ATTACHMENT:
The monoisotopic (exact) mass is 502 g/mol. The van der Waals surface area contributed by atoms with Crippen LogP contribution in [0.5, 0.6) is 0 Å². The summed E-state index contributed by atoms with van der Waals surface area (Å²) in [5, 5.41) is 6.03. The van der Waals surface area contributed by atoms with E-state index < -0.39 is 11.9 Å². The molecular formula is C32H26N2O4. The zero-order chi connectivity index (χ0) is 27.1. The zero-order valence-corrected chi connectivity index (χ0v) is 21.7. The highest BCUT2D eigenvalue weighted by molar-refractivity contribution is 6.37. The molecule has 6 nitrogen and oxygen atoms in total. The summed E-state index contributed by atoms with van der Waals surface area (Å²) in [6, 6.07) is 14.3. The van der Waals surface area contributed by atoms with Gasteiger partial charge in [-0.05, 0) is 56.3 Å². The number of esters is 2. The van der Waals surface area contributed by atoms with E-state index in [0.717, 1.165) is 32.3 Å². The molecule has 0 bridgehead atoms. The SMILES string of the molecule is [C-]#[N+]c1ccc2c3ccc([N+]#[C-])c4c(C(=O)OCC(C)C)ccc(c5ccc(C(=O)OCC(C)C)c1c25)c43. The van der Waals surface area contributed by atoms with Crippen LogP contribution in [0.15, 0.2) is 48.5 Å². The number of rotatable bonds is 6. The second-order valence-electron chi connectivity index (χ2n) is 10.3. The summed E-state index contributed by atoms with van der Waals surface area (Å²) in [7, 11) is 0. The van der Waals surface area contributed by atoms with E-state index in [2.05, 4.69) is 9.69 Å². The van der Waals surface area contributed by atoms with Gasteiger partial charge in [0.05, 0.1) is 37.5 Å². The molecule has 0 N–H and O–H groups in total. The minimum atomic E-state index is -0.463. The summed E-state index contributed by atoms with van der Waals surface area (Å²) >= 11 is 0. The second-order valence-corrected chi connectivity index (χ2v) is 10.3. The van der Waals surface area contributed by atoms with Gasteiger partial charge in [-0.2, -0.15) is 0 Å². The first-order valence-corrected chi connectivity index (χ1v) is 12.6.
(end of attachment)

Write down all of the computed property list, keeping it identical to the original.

The monoisotopic (exact) mass is 502 g/mol. The van der Waals surface area contributed by atoms with Crippen LogP contribution in [0.5, 0.6) is 0 Å². The summed E-state index contributed by atoms with van der Waals surface area (Å²) in [5, 5.41) is 6.03. The van der Waals surface area contributed by atoms with E-state index < -0.39 is 11.9 Å². The molecular formula is C32H26N2O4. The zero-order chi connectivity index (χ0) is 27.1. The zero-order valence-corrected chi connectivity index (χ0v) is 21.7. The highest BCUT2D eigenvalue weighted by molar-refractivity contribution is 6.37. The molecule has 6 nitrogen and oxygen atoms in total. The summed E-state index contributed by atoms with van der Waals surface area (Å²) in [6, 6.07) is 14.3. The van der Waals surface area contributed by atoms with Gasteiger partial charge in [-0.05, 0) is 56.3 Å². The number of esters is 2. The van der Waals surface area contributed by atoms with E-state index in [0.717, 1.165) is 32.3 Å². The molecule has 0 bridgehead atoms. The SMILES string of the molecule is [C-]#[N+]c1ccc2c3ccc([N+]#[C-])c4c(C(=O)OCC(C)C)ccc(c5ccc(C(=O)OCC(C)C)c1c25)c43. The van der Waals surface area contributed by atoms with Crippen LogP contribution in [0.15, 0.2) is 48.5 Å². The number of rotatable bonds is 6. The second-order valence-electron chi connectivity index (χ2n) is 10.3. The summed E-state index contributed by atoms with van der Waals surface area (Å²) in [7, 11) is 0. The van der Waals surface area contributed by atoms with E-state index in [2.05, 4.69) is 9.69 Å². The van der Waals surface area contributed by atoms with Gasteiger partial charge in [0.05, 0.1) is 37.5 Å². The molecule has 0 N–H and O–H groups in total. The minimum atomic E-state index is -0.463. The summed E-state index contributed by atoms with van der Waals surface area (Å²) >= 11 is 0. The second-order valence-corrected chi connectivity index (χ2v) is 10.3. The van der Waals surface area contributed by atoms with Gasteiger partial charge in [-0.2, -0.15) is 0 Å². The first-order valence-corrected chi connectivity index (χ1v) is 12.6.